Posted: February 06, 2018
Jennifer Doudna

CRISPR Ask Me Anything hits Reddit's front page

On January 18, 2018, NHGRI hosted a CRISPR "Ask Me Anything" (AMA) with Jennifer Doudna, Ph.D., and her research group that was so popular it landed on the front page of Reddit, reaching a total of 10.5 million people worldwide! Dr. Doudna, along with program directors for the Centers of Excellence in Genomic Science (CEGS) Research Program in NHGRI's Division of Genome Sciences, answered nearly a hundred questions about CRISPR, the immune system, and how CRISPR can be used to treat specific diseases. Here's a recap.

Posted: February 02, 2018
Prince Mahidol Award for Human Genome Project

The Human Genome Project is awarded the Thai 2017 Prince Mahidol Award for the field of medicine

The Human Genome Project has been awarded the 2017 Prince Mahidol Award for ground-breaking advances in the field of medicine. The award will be received on behalf of the project by Eric Green, M.D., Ph.D., director of the National Human Genome Research Institute (NHGRI), part of the National Institutes of Health (NIH), and the institute responsible for leading NIH's effort in the project. Posted: February 01, 2018


The 2018 National DNA Day Essay Contest is open!

Geared to students grade 9-12 worldwide, the American Society of Human Genetics (ASHG) DNA Day Essay Contest celebrates National DNA Day by asking students to examine, question and reflect on important concepts in genetics. This year's question asks students if medical professionals should be required for all genetic testing, or should consumers have direct access to predictive genetic testing? Deadline: March 9, 2018, at 5:00 p.m. U.S. Eastern Time. Winners will be announced on National DNA Day, Wednesday, April 25, 2018.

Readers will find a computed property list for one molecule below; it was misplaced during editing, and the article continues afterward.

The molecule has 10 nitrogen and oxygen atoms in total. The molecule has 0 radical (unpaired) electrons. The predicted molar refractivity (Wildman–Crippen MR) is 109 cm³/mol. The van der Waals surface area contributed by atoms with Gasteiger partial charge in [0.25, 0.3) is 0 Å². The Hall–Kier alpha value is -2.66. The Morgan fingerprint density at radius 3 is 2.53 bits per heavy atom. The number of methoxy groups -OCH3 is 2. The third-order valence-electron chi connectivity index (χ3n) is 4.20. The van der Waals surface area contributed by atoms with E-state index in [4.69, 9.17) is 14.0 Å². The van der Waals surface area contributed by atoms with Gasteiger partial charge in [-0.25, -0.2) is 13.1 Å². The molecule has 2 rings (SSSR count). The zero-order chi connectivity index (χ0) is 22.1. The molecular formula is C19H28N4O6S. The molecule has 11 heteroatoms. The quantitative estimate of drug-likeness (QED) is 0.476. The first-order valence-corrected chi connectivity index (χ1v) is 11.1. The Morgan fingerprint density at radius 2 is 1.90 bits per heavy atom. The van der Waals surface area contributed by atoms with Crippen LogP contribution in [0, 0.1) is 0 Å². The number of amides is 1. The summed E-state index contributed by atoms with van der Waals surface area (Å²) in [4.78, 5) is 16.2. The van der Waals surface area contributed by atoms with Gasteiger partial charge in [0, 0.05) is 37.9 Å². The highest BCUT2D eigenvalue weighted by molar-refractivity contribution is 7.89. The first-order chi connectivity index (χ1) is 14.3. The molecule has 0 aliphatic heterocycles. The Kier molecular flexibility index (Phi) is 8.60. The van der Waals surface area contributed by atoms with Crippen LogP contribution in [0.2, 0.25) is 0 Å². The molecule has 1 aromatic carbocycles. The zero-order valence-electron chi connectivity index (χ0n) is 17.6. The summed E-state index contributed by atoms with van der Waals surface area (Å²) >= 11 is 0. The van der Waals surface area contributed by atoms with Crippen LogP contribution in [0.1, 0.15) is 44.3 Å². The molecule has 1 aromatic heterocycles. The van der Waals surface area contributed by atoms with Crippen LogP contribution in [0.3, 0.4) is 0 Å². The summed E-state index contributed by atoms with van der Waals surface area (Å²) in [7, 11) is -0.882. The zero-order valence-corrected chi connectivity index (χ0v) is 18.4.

Posted: February 01, 2018
Buffet of Food

Researchers study mothers' food choices at virtual reality buffet

Many Americans love all-you-can-eat buffets - but how do they choose what to eat? Using a virtual reality (VR) buffet, NHGRI researchers studied the hundreds of micro-decisions mothers make while selecting food for their children to better understand the mechanism through which some made healthier choices. Eventually, researchers may be able to design better interventions to improve people's food choice behavior and "nudge" people toward more healthy choices.

Posted: January 24, 2018
Online genetic counseling

Study: Sharing genomic results online works well for many, reduces health care costs

The cost of sequencing a person's genome has fallen considerably in the past 25 years. However, the cost of communicating genome results to patients is still sky-high, relying as it does on one-on-one counseling. In a new study, National Human Genome Research Institute researchers determined that sharing some types of genomic results online works well and could reduce health care costs. The next research question? Finding those for whom online sharing of genomic results doesn't work and ensuring they get in-person services.

Posted: January 23, 2018
People in the shape of a double helix

NIH to host a Reddit "Ask Me Anything" on the ethical, legal and social implications of genomics research

On Monday, Jan. 29, 2018, the National Institutes of Health will hold a Reddit "Ask Me Anything" (AMA) with experts from NHGRI's Ethical, Legal and Social Implications research program to discuss a variety of topics ranging from how diverse communities receive equitably the benefit of genomics, or how your genome can be used to discriminate against you and the protections to ensure that doesn't happen. The media and the public are invited. A link to submit questions will be available at 8 a.m., Jan. 29th.